Posted on behalf of Tom Lean, interviewer for 'Made in Britain':
It would be an understatement to say that a 15 hour interview with a scientist generates a great deal of very interesting insights: glimpses into how scientists think, recounting of breakthrough moments, interactions with colleagues, descriptions of laboratories, explanation of techniques, reflections on laboratory culture, wider influences on work, and more. Yet every now and again you come across one of those moments that really makes you pause and reflect on how perspectives change over the years.
The 1950s computer company manager declaring "the world only needs five computers", is an oft repeated cliché when people talk of the history of computing. However, it is not without some truth, and, furthermore, there are good reasons why early computer developers thought this would be the case. To many of those building the first computers, their sheer size, complexity and expense, along with the purely mathematical and scientific uses then envisaged, made it fanciful that they would eventually become everyday technologies. The basic components of a computer's logic circuits in the 1940s and 50s were valves, each about the size of a lightbulb. But the miniaturisation of computer components over the last 50 years has been dramatic and a typical microchip today has the equivalent of millions of valves in an area of perhaps a square centimetre.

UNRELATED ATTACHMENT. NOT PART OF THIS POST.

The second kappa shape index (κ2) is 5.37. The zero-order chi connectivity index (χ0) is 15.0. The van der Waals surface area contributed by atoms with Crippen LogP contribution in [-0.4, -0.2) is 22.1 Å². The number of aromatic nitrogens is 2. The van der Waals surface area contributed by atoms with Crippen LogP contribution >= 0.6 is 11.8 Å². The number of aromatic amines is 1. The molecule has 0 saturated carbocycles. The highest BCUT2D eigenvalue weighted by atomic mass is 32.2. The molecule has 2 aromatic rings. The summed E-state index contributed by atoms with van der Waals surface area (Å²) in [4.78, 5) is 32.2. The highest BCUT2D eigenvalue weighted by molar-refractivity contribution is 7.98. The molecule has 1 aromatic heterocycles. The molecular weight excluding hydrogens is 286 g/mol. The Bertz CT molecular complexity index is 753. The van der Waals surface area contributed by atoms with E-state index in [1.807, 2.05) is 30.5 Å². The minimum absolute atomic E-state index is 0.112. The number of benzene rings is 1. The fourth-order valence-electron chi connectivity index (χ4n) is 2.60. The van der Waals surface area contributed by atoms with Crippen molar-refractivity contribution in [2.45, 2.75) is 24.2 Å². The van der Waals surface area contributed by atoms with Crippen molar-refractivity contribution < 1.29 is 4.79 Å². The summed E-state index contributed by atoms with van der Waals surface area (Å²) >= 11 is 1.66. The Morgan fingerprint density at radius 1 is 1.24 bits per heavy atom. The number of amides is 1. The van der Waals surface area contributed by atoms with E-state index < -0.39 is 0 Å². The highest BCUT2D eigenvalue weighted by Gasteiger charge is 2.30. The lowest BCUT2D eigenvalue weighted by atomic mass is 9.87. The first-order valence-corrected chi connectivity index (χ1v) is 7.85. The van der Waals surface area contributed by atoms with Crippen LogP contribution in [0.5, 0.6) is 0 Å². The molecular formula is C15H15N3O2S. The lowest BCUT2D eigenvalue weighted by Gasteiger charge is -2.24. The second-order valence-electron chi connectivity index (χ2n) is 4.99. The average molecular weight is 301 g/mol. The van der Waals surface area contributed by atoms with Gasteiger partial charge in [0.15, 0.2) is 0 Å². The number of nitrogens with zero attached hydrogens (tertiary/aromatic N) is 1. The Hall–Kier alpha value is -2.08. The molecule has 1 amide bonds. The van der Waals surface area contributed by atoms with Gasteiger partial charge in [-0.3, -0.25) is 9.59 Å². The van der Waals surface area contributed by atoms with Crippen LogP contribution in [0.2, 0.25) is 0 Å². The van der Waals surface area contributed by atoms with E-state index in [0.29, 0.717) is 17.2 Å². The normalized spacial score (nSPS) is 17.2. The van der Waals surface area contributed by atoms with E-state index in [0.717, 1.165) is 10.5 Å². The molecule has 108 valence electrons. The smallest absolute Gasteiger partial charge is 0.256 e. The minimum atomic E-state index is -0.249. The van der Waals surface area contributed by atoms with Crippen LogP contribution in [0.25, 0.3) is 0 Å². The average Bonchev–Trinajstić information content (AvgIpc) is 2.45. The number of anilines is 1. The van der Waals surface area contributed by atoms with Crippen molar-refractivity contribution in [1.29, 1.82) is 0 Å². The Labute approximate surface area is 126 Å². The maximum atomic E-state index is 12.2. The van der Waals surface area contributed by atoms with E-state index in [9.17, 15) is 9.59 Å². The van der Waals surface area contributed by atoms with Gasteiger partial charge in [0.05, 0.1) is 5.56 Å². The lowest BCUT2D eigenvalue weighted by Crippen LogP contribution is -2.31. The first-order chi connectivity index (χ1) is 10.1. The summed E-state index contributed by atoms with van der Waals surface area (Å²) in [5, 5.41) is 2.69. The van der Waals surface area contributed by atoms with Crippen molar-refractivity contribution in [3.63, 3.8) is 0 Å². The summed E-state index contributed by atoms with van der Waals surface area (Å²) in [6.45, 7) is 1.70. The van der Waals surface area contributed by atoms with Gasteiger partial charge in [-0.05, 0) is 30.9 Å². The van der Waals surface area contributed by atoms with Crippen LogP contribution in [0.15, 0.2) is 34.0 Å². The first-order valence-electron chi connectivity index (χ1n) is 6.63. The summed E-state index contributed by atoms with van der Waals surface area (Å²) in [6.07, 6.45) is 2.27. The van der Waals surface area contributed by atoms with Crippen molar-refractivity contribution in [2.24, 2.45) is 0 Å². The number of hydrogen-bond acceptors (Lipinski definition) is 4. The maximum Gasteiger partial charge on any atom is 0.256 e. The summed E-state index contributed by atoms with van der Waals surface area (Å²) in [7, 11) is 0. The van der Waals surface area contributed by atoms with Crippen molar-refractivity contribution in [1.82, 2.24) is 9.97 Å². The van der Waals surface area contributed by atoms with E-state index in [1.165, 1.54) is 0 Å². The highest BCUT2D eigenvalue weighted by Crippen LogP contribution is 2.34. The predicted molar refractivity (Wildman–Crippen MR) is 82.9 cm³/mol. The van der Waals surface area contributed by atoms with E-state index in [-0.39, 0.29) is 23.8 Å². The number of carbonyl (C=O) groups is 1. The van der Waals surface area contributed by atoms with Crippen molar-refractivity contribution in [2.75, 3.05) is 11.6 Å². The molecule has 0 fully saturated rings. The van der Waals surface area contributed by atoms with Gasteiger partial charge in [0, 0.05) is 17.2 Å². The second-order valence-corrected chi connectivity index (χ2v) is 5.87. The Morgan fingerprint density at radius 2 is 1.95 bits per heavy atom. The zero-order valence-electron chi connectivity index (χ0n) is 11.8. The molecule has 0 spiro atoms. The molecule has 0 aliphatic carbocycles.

Geoff Tootill was part of the small team of ex-radar engineers, including Tom Kilburn and F.C. Williams, who built the world's first wholly electronic stored program computer, the Small Scale Experimental Machine, or 'Baby', at the University of Manchester. Containing over 500 valves, 17 feet in length and weighing around a ton, the Manchester Baby was an experimental birds' nest of wires and components built on 7 foot tall post office racks – not the sort of machine you could ever envisage on your desk. Designed to test the principle of using a Cathode Ray Tube (as found in a television or radar display) as a computer memory, Baby ran its first test program in June 1948. In this clip, Geoff Tootill describes his thoughts in those early days about the future of computers and the uses they would be put to.